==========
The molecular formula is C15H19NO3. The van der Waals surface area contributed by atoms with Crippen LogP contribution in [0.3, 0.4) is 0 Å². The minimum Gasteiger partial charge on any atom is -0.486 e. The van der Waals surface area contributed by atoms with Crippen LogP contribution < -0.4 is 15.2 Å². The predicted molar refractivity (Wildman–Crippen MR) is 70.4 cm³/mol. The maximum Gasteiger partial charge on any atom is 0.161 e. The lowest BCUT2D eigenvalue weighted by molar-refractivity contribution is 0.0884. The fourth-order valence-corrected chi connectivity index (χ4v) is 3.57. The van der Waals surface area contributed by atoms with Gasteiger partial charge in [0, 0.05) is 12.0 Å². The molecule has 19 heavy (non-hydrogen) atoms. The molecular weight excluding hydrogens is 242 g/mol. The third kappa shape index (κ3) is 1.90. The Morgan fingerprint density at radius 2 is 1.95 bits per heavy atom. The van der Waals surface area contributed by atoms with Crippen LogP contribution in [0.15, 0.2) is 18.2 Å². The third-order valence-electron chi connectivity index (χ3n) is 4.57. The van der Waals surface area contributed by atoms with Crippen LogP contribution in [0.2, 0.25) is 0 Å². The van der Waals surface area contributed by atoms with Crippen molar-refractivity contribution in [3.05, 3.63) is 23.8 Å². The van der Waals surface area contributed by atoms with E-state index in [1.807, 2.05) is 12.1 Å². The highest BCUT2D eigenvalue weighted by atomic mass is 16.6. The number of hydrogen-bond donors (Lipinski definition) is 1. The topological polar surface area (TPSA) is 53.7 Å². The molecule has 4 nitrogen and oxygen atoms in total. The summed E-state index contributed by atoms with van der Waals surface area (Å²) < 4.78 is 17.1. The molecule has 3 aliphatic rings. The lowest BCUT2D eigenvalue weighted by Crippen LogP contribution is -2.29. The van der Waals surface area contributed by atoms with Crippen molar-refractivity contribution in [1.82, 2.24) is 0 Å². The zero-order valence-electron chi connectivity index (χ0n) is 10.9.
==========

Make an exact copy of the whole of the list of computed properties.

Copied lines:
The molecular formula is C15H19NO3. The van der Waals surface area contributed by atoms with Crippen LogP contribution in [0.3, 0.4) is 0 Å². The minimum Gasteiger partial charge on any atom is -0.486 e. The van der Waals surface area contributed by atoms with Crippen LogP contribution < -0.4 is 15.2 Å². The predicted molar refractivity (Wildman–Crippen MR) is 70.4 cm³/mol. The maximum Gasteiger partial charge on any atom is 0.161 e. The lowest BCUT2D eigenvalue weighted by molar-refractivity contribution is 0.0884. The fourth-order valence-corrected chi connectivity index (χ4v) is 3.57. The van der Waals surface area contributed by atoms with Gasteiger partial charge in [0, 0.05) is 12.0 Å². The molecule has 19 heavy (non-hydrogen) atoms. The molecular weight excluding hydrogens is 242 g/mol. The third kappa shape index (κ3) is 1.90. The Morgan fingerprint density at radius 2 is 1.95 bits per heavy atom. The van der Waals surface area contributed by atoms with Crippen LogP contribution in [0.15, 0.2) is 18.2 Å². The third-order valence-electron chi connectivity index (χ3n) is 4.57. The van der Waals surface area contributed by atoms with Crippen LogP contribution in [0.2, 0.25) is 0 Å². The van der Waals surface area contributed by atoms with Crippen molar-refractivity contribution in [3.05, 3.63) is 23.8 Å². The van der Waals surface area contributed by atoms with E-state index in [1.807, 2.05) is 12.1 Å². The highest BCUT2D eigenvalue weighted by atomic mass is 16.6. The number of hydrogen-bond donors (Lipinski definition) is 1. The topological polar surface area (TPSA) is 53.7 Å². The molecule has 4 nitrogen and oxygen atoms in total. The summed E-state index contributed by atoms with van der Waals surface area (Å²) < 4.78 is 17.1. The molecule has 3 aliphatic rings. The lowest BCUT2D eigenvalue weighted by Crippen LogP contribution is -2.29. The van der Waals surface area contributed by atoms with Crippen molar-refractivity contribution in [1.82, 2.24) is 0 Å². The zero-order valence-electron chi connectivity index (χ0n) is 10.9.